National Category
    Didactics
    Identifiers
    urn:nbn:se:liu:diva-19733 (URN)
    Available from: 2009-07-23 Created: 2009-07-23 Last updated: 2016-05-04Bibliographically approved
    4. Help-words – a Creative Way of Making Sense of visualizations in molecular life science
    Open this publication in new window or tab >>Help-words – a Creative Way of Making Sense of visualizations in molecular life science
    2010 (English)Conference paper, Published paper (Refereed)
    Abstract [en]

    When confronted with the representations and terms of science, students make meaning using the knowledge and language they possess. They make frequent use of conventional expressions, but they also use words that seemingly have no conventional meaning, here labelled help-words. This study explores the verbal resources upper secondary students use to make meaning of molecular life science. The paper gives a description of the phenomenon of non-conventionalised expressions, help-words, based on a study of 20 upper secondary students. The results indicate that help-words are meaningful in learning situations, especially in abstract disciplines such as molecular life science.

    Place, publisher, year, edition, pages
    Braga, Portugal: , 2010
    Keywords
    Help-words, Communication, Molecular life science
    National Category
    Didactics
    Identifiers
    urn:nbn:se:liu:diva-52239 (URN)
    Conference
    ERIDOB 2010
    Available from: 2009-12-11 Created: 2009-12-11 Last updated: 2016-05-04Bibliographically approved
    5. Att börja tala 'biokemiska': betydelsen av metaforer och hjälpord för meningsskapande kring proteiner
    Open this publication in new window or tab >>Att börja tala 'biokemiska': betydelsen av metaforer och hjälpord för meningsskapande kring proteiner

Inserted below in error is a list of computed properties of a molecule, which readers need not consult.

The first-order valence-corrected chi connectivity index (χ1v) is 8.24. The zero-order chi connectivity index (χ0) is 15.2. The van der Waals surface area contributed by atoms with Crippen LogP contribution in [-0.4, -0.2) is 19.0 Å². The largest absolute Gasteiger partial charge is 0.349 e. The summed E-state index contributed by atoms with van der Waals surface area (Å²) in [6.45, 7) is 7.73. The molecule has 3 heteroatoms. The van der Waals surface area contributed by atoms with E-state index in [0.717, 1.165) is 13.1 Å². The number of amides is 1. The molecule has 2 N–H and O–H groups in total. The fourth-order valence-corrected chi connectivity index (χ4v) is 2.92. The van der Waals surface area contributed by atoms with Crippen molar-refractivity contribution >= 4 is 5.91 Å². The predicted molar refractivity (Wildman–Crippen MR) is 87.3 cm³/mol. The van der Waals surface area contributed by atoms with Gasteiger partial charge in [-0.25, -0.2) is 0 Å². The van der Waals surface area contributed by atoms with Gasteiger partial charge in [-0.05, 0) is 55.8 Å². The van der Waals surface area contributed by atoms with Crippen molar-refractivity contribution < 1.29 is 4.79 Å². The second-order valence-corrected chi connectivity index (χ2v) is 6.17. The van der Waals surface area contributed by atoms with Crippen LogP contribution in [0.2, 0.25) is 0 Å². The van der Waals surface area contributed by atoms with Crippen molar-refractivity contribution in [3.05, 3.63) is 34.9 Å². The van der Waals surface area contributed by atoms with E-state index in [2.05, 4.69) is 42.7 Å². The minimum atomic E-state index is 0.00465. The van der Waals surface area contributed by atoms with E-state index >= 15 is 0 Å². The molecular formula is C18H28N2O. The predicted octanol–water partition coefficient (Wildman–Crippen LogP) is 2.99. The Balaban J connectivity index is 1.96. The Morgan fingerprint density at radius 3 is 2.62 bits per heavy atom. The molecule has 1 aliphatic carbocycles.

2006 (Swedish)In: NorDiNa: Nordic Studies in Science Education, ISSN 1504-4556, E-ISSN 1894-1257, Vol. 1, no 5, p. 30-42Article in journal (Refereed) Published
    Abstract [en]

    This paper deals with the process of acquiring a subject-specific language. When confronted with the visual representations and scientific terms of molecular life science, students try to make meaning using the language they have access to and their prior experience. In this process students use a kind of intermediate language, with frequent use of metaphors. Some metaphors can be traced back to the teaching they have experienced, while some are spontaneous metaphors created by the students. They also make use of words that seemingly have no meaning, here referred to as helpwords. The results from this study indicate that spontaneous metaphors and helpwords are important in learning situations, especially in an abstract discipline such as molecular life science. This paper aims to give a preliminary theoretical description of the phenomenon of helpwords, based on an interview study of 20 students taking natural science courses in their upper secondary school education.